On the other hand, Ava Max addresses female oppression through the unity of all women and their strength. Similar to Kittie who uses direct address : “For all those girls”, Ava employs the collective phrase: “To all of the queens who are fighting alone” to call attention to marginalized women who struggle alone. However, the verb “fighting” implies that Ava Max also wanted society to recognize that these women are not inferior and hopeless stereotypically, but are dauntless and a force to be reckoned with .The final line: “Baby, you’re not dancin’ on your own” creates a light, colloquial and exuberant tone. At the same time, one could argue that it seems like a friendly and motivational reassurance from a strong woman going through similar difficulties. The graceful dialect “Dancin” juxtaposes with the endeavouring “fighting” uplifts the fortitude of women as a charming and vigorous inspiration. Perhaps Ava Max is responding to the rise of domestic abuse for women during lockdown, the struggle of single mothers as well as the presidency of Trump who to many is a symbol of white supremacists and patriarchy. As profoundly expressed by Michelle Obama female oppression is, “still lived in the marrow of our supposedly enlightened society- alive and accepted enough that someone like Donald Trump could afford to be cavalier about it.” Michelle further emphasised, “Dominance, even the threat of it, is a form of dehumanization. It’s the ugliest kind of power.” The metaphor of chess signifies the freedom of women to “free to go wherever they like”. Alternatively, this could be construed as an allusion for better female education (a still dominant global issue, especially in Middle Eastern countries like Afghanistan) and more choices for women to propel and go “wherever they like” in life. Chess is a symbol of intelligence. The fact that Ava alludes to the queen as the most powerful chess piece on the board, highlights the need for women to utilize their potential power for their own ambitions and for the betterment of society. Yet, it’s still inhibited today. Therefore, Ava Max actuates the subversion of female oppression through encouraging unity between women to fortify and inspire each other’s strength , but also between women and men in order to use their sympathy and education to erode this discriminatory oppressive force.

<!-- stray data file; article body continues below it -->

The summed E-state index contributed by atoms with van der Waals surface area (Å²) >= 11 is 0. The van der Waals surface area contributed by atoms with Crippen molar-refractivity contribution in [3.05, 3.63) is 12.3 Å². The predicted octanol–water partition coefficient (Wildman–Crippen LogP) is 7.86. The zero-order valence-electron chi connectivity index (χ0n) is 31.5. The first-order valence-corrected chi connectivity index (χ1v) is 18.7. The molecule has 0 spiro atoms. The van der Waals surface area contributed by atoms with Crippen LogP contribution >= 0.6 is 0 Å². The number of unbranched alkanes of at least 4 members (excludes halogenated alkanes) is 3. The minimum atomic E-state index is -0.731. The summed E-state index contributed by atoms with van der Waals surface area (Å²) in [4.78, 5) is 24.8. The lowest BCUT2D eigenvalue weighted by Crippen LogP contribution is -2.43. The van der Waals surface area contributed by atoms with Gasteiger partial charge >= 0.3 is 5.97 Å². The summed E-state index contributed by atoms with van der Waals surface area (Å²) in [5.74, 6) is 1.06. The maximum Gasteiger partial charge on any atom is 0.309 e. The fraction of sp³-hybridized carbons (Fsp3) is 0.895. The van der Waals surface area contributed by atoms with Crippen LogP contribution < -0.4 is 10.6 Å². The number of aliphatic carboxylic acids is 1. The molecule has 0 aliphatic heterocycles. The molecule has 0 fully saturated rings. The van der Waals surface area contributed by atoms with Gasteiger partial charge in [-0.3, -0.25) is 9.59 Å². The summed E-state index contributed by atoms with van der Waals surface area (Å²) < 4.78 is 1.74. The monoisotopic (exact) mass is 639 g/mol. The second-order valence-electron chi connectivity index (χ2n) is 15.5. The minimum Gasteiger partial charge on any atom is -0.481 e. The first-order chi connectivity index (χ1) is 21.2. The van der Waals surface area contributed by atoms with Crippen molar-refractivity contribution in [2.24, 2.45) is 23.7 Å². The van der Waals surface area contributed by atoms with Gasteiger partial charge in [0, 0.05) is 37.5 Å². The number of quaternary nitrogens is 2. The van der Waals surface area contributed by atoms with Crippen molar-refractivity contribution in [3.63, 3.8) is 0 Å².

In conclusion, Kittie addresses female oppression by lambasting the ideas that women are peripheral and weak through her scathing and aggressive direct addresses to men. In contrast, Ava Max attempts a men and women symbiosis in order to proselytize sexists ideals. Still, both artists serve as a cardinal force in the musical world to divest the quotidian female oppression in the 21st century through their voice and influence. These artists are people we should listen to and promote as beneath those lyrics and catchy melody is a whole foundation to subvert female oppression and pave the way for a brighter and more equal future between men and women in the so-called-peaceful modern society.
If you’re studying for A-Level exams, Taylor Swift can help you with your unseen poetry!
If you’re studying for GCSE exams, Against The Current can help you with your unseen poetry!